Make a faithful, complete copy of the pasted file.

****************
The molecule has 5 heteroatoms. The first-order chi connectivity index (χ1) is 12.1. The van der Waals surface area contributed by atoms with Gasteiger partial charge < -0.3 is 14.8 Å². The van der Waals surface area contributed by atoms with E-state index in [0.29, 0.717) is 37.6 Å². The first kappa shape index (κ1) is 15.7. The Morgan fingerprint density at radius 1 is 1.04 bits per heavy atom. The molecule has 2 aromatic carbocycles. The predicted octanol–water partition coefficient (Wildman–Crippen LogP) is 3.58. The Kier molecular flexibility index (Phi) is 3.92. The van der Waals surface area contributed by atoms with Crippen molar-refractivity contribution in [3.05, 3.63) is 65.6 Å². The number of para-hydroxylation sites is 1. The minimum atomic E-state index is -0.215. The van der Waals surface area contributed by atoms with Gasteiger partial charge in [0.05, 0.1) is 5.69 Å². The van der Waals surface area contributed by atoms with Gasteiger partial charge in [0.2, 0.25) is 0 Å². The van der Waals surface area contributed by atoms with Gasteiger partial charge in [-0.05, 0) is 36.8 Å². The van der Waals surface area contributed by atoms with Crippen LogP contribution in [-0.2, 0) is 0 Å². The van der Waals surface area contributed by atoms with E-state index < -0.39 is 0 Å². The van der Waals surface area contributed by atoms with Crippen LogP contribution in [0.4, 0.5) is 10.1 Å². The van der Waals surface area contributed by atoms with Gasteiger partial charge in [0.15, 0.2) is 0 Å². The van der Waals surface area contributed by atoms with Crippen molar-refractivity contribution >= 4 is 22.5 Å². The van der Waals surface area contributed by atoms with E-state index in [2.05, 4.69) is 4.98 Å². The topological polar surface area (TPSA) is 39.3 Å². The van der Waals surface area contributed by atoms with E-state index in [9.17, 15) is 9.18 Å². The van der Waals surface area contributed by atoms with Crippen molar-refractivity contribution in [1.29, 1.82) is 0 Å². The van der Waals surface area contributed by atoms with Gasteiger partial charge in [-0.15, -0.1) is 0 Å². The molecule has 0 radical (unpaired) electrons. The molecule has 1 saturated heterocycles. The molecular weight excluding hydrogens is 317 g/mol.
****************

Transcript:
The molecule has 5 heteroatoms. The first-order chi connectivity index (χ1) is 12.1. The van der Waals surface area contributed by atoms with Gasteiger partial charge < -0.3 is 14.8 Å². The van der Waals surface area contributed by atoms with E-state index in [0.29, 0.717) is 37.6 Å². The first kappa shape index (κ1) is 15.7. The Morgan fingerprint density at radius 1 is 1.04 bits per heavy atom. The molecule has 2 aromatic carbocycles. The predicted octanol–water partition coefficient (Wildman–Crippen LogP) is 3.58. The Kier molecular flexibility index (Phi) is 3.92. The van der Waals surface area contributed by atoms with Crippen molar-refractivity contribution in [3.05, 3.63) is 65.6 Å². The number of para-hydroxylation sites is 1. The minimum atomic E-state index is -0.215. The van der Waals surface area contributed by atoms with Gasteiger partial charge in [0.05, 0.1) is 5.69 Å². The van der Waals surface area contributed by atoms with Gasteiger partial charge in [0.2, 0.25) is 0 Å². The van der Waals surface area contributed by atoms with Gasteiger partial charge in [-0.05, 0) is 36.8 Å². The van der Waals surface area contributed by atoms with Crippen LogP contribution in [-0.2, 0) is 0 Å². The van der Waals surface area contributed by atoms with E-state index < -0.39 is 0 Å². The van der Waals surface area contributed by atoms with Crippen LogP contribution in [0.4, 0.5) is 10.1 Å². The van der Waals surface area contributed by atoms with Gasteiger partial charge in [0.15, 0.2) is 0 Å². The van der Waals surface area contributed by atoms with Crippen molar-refractivity contribution >= 4 is 22.5 Å². The van der Waals surface area contributed by atoms with E-state index in [2.05, 4.69) is 4.98 Å². The topological polar surface area (TPSA) is 39.3 Å². The van der Waals surface area contributed by atoms with E-state index in [9.17, 15) is 9.18 Å². The van der Waals surface area contributed by atoms with Crippen molar-refractivity contribution in [1.29, 1.82) is 0 Å². The van der Waals surface area contributed by atoms with Gasteiger partial charge in [-0.15, -0.1) is 0 Å². The molecule has 0 radical (unpaired) electrons. The molecule has 1 saturated heterocycles. The molecular weight excluding hydrogens is 317 g/mol.